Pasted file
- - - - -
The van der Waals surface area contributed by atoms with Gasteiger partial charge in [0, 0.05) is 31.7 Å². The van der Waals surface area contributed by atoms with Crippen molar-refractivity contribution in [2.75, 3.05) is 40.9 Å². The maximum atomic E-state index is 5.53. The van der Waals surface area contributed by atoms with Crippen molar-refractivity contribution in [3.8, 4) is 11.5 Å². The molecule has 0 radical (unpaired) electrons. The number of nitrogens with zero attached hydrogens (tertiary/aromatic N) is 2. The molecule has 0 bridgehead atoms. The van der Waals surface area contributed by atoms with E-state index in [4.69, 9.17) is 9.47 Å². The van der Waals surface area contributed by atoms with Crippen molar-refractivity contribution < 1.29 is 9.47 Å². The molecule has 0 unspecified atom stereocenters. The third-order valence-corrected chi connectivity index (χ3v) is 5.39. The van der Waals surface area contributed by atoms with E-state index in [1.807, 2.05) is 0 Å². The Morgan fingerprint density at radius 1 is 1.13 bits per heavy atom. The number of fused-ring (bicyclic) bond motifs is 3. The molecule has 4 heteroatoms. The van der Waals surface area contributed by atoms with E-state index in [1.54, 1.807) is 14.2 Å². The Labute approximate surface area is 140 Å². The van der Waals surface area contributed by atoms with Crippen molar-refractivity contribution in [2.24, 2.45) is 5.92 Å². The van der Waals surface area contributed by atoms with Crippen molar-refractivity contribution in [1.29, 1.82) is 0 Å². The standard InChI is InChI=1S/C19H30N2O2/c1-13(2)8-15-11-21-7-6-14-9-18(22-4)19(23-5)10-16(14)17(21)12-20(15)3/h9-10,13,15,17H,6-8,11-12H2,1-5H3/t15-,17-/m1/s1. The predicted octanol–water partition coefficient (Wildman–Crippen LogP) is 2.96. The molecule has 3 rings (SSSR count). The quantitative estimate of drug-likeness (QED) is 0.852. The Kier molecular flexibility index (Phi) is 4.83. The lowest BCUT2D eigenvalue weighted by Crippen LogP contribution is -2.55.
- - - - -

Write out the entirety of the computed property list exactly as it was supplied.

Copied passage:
The van der Waals surface area contributed by atoms with Gasteiger partial charge in [0, 0.05) is 31.7 Å². The van der Waals surface area contributed by atoms with Crippen molar-refractivity contribution in [2.75, 3.05) is 40.9 Å². The maximum atomic E-state index is 5.53. The van der Waals surface area contributed by atoms with Crippen molar-refractivity contribution in [3.8, 4) is 11.5 Å². The molecule has 0 radical (unpaired) electrons. The number of nitrogens with zero attached hydrogens (tertiary/aromatic N) is 2. The molecule has 0 bridgehead atoms. The van der Waals surface area contributed by atoms with E-state index in [4.69, 9.17) is 9.47 Å². The van der Waals surface area contributed by atoms with Crippen molar-refractivity contribution < 1.29 is 9.47 Å². The molecule has 0 unspecified atom stereocenters. The third-order valence-corrected chi connectivity index (χ3v) is 5.39. The van der Waals surface area contributed by atoms with E-state index in [1.807, 2.05) is 0 Å². The Morgan fingerprint density at radius 1 is 1.13 bits per heavy atom. The number of fused-ring (bicyclic) bond motifs is 3. The molecule has 4 heteroatoms. The van der Waals surface area contributed by atoms with E-state index in [1.54, 1.807) is 14.2 Å². The Labute approximate surface area is 140 Å². The van der Waals surface area contributed by atoms with Crippen molar-refractivity contribution in [2.24, 2.45) is 5.92 Å². The van der Waals surface area contributed by atoms with Crippen molar-refractivity contribution in [1.29, 1.82) is 0 Å². The standard InChI is InChI=1S/C19H30N2O2/c1-13(2)8-15-11-21-7-6-14-9-18(22-4)19(23-5)10-16(14)17(21)12-20(15)3/h9-10,13,15,17H,6-8,11-12H2,1-5H3/t15-,17-/m1/s1. The predicted octanol–water partition coefficient (Wildman–Crippen LogP) is 2.96. The molecule has 3 rings (SSSR count). The quantitative estimate of drug-likeness (QED) is 0.852. The Kier molecular flexibility index (Phi) is 4.83. The lowest BCUT2D eigenvalue weighted by Crippen LogP contribution is -2.55.